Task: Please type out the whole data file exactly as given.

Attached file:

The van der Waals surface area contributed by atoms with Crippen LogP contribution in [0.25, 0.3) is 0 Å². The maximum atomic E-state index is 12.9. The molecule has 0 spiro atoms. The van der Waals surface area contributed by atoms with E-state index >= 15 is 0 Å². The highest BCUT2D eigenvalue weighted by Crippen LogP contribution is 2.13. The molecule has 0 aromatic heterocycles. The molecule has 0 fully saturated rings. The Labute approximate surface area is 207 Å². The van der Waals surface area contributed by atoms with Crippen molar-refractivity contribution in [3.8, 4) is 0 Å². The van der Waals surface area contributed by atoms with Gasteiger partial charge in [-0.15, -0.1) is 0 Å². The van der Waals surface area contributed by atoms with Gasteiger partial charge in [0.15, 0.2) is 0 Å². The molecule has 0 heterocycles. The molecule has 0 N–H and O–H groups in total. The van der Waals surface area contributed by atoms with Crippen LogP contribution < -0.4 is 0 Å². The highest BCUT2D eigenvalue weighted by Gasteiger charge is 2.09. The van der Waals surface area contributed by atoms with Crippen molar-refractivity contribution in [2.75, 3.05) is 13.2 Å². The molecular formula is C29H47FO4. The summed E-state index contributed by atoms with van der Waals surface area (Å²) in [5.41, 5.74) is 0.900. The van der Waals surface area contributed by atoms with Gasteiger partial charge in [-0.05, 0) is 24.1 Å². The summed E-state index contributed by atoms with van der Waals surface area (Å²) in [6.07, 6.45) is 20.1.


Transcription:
The van der Waals surface area contributed by atoms with Crippen LogP contribution in [0.25, 0.3) is 0 Å². The maximum atomic E-state index is 12.9. The molecule has 0 spiro atoms. The van der Waals surface area contributed by atoms with E-state index >= 15 is 0 Å². The highest BCUT2D eigenvalue weighted by Crippen LogP contribution is 2.13. The molecule has 0 aromatic heterocycles. The molecule has 0 fully saturated rings. The Labute approximate surface area is 207 Å². The van der Waals surface area contributed by atoms with Crippen molar-refractivity contribution in [3.8, 4) is 0 Å². The van der Waals surface area contributed by atoms with Gasteiger partial charge in [-0.15, -0.1) is 0 Å². The van der Waals surface area contributed by atoms with Gasteiger partial charge in [0.15, 0.2) is 0 Å². The molecule has 0 heterocycles. The molecule has 0 N–H and O–H groups in total. The van der Waals surface area contributed by atoms with Crippen LogP contribution < -0.4 is 0 Å². The highest BCUT2D eigenvalue weighted by Gasteiger charge is 2.09. The van der Waals surface area contributed by atoms with Crippen molar-refractivity contribution in [2.75, 3.05) is 13.2 Å². The molecular formula is C29H47FO4. The summed E-state index contributed by atoms with van der Waals surface area (Å²) in [5.41, 5.74) is 0.900. The van der Waals surface area contributed by atoms with Gasteiger partial charge in [-0.05, 0) is 24.1 Å². The summed E-state index contributed by atoms with van der Waals surface area (Å²) in [6.07, 6.45) is 20.1.